When I was a kid I loved watching my parents drink coffee. I loved the smell and the way it burbled when the waitress topped off their cups. I always figured I’d drink coffee as an adult, too. I’d leave red lipstick marks like mom and clang the spoon on the saucer like my dad. Disappointingly I never acquired a taste for it.
The other night I called Andrea and she was out with friends “getting a coffee.” Well! In my mind she sounded grown up in a way even I will never get to be.
I was so entertained by the image that when she came up today I decided I had to see her drink coffee so after we dropped off her car to get an oil change, I drove us to the Plaza Barnes & Noble to look at books and talk in the cafe.
Walking from the parking garage to the bookstore, we came upon a man sitting Indian-style on the cold sidewalk holding out a cup. Andrea went up to him and said “Hi! Do you need some money?” I hid a chuckle. She got some cash out of her purse, put it in his cup and we walked into the store, arms entwined.
When we met up later in the coffee shop, she showed me her purchase of Blue Like Jazz: Nonreligious thoughts on Christian Spirituality. Very cool, I told her. I read it years ago and thought she’d like it.
So I watched her drink her coffee – wasn’t the same at all out of a Starbucks-type paper cup and she doesn’t wear lipstick – while I drank my hot chocolate and we talked.
When we left the store she went straight over to the man on the sidewalk. She handed him her bag and said, “I got this for you. It’s really popular – a lot of people like it and I hope you’ll read it.” What? I was thinking, oh God… The protective mother rises up and wants to protect her idealistic college freshman from hurt feelings or disappointments. But the man expressed his thanks. Gave her a great smile. Promised he’d read it.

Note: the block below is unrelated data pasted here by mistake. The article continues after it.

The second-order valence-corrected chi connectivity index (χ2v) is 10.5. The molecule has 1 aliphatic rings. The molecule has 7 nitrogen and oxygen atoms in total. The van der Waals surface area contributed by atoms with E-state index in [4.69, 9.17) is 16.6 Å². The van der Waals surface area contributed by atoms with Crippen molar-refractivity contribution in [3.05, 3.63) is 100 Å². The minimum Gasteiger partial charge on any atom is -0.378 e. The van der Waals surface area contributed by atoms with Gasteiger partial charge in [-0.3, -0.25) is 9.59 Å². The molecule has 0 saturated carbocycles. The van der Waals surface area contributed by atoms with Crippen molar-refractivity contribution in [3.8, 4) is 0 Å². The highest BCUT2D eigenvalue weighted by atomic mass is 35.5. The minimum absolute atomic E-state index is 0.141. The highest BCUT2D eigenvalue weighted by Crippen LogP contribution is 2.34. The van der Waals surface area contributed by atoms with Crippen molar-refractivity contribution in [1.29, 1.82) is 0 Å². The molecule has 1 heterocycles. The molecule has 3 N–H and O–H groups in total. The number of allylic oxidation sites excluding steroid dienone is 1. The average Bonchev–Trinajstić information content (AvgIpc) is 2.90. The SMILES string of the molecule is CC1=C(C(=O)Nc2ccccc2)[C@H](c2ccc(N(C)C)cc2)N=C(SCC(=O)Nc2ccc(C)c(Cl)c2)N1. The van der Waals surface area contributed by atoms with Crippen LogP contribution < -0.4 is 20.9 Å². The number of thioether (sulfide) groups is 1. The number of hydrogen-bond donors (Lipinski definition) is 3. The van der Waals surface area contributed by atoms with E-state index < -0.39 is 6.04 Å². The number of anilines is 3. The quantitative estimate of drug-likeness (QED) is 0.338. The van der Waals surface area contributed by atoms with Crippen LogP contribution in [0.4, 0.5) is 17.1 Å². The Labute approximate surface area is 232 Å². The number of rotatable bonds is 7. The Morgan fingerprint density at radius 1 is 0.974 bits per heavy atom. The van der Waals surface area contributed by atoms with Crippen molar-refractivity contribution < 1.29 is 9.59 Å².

When we pulled out of the parking garage into the sunlight we saw him doing just that, mouthing the words and everything.
But none of that is the best part. The best part is what Andrea said after. “I’m glad he didn’t say, ‘I’m homeless – what am I supposed to do with this?'” Because that told me she knew that was a possibility. That told me she knew books or five dollars or I’ll pray for you‘s aren’t what saves people. God saves people. From people who truly need food and shelter and a book maybe to wipe their ass, to people just out for cash to feed an addiction.
But Andrea didn’t want to save anyone. She just wants to love everyone. And I felt it. Remember how the Who’s in Whoville made the Grinch’s heart grow three sizes? Andrea made my heart smile today. I actually felt it.